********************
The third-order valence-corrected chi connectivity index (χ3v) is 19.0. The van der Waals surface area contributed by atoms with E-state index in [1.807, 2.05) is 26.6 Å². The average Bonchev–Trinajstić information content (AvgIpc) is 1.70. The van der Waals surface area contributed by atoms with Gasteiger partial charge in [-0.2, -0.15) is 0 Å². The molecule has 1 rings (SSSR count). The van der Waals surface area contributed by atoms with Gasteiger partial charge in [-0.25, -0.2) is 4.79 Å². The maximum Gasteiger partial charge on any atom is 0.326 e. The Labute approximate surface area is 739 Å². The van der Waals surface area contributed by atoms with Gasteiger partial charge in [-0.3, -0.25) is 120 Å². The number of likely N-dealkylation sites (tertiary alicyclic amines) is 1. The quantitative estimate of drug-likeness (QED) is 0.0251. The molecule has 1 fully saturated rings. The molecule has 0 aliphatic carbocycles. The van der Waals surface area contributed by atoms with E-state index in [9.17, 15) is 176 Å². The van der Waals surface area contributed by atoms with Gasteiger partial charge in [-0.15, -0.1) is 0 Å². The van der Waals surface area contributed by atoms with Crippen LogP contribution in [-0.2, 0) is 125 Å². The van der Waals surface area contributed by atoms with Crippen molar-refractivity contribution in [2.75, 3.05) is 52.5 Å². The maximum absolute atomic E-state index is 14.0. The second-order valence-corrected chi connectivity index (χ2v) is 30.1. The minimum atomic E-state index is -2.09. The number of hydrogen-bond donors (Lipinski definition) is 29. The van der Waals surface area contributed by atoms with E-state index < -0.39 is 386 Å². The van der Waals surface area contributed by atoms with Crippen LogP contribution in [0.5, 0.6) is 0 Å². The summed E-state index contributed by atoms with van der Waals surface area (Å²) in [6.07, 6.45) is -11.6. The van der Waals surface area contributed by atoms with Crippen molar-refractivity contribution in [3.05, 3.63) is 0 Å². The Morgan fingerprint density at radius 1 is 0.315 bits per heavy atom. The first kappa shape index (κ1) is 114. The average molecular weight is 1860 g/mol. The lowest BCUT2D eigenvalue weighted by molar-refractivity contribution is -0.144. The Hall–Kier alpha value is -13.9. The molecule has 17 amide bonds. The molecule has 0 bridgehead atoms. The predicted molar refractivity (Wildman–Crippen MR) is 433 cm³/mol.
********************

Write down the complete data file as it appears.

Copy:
The third-order valence-corrected chi connectivity index (χ3v) is 19.0. The van der Waals surface area contributed by atoms with E-state index in [1.807, 2.05) is 26.6 Å². The average Bonchev–Trinajstić information content (AvgIpc) is 1.70. The van der Waals surface area contributed by atoms with Gasteiger partial charge in [-0.2, -0.15) is 0 Å². The molecule has 1 rings (SSSR count). The van der Waals surface area contributed by atoms with Gasteiger partial charge in [-0.25, -0.2) is 4.79 Å². The maximum Gasteiger partial charge on any atom is 0.326 e. The Labute approximate surface area is 739 Å². The van der Waals surface area contributed by atoms with Gasteiger partial charge in [-0.3, -0.25) is 120 Å². The number of likely N-dealkylation sites (tertiary alicyclic amines) is 1. The quantitative estimate of drug-likeness (QED) is 0.0251. The molecule has 1 fully saturated rings. The molecule has 0 aliphatic carbocycles. The van der Waals surface area contributed by atoms with E-state index in [9.17, 15) is 176 Å². The van der Waals surface area contributed by atoms with Gasteiger partial charge in [-0.15, -0.1) is 0 Å². The van der Waals surface area contributed by atoms with Crippen LogP contribution in [-0.2, 0) is 125 Å². The van der Waals surface area contributed by atoms with Crippen molar-refractivity contribution in [2.75, 3.05) is 52.5 Å². The maximum absolute atomic E-state index is 14.0. The second-order valence-corrected chi connectivity index (χ2v) is 30.1. The minimum atomic E-state index is -2.09. The number of hydrogen-bond donors (Lipinski definition) is 29. The van der Waals surface area contributed by atoms with E-state index < -0.39 is 386 Å². The van der Waals surface area contributed by atoms with Crippen LogP contribution in [0.5, 0.6) is 0 Å². The summed E-state index contributed by atoms with van der Waals surface area (Å²) in [6.07, 6.45) is -11.6. The van der Waals surface area contributed by atoms with Crippen molar-refractivity contribution in [3.05, 3.63) is 0 Å². The Morgan fingerprint density at radius 1 is 0.315 bits per heavy atom. The first kappa shape index (κ1) is 114. The average molecular weight is 1860 g/mol. The lowest BCUT2D eigenvalue weighted by molar-refractivity contribution is -0.144. The Hall–Kier alpha value is -13.9. The molecule has 17 amide bonds. The molecule has 0 bridgehead atoms. The predicted molar refractivity (Wildman–Crippen MR) is 433 cm³/mol.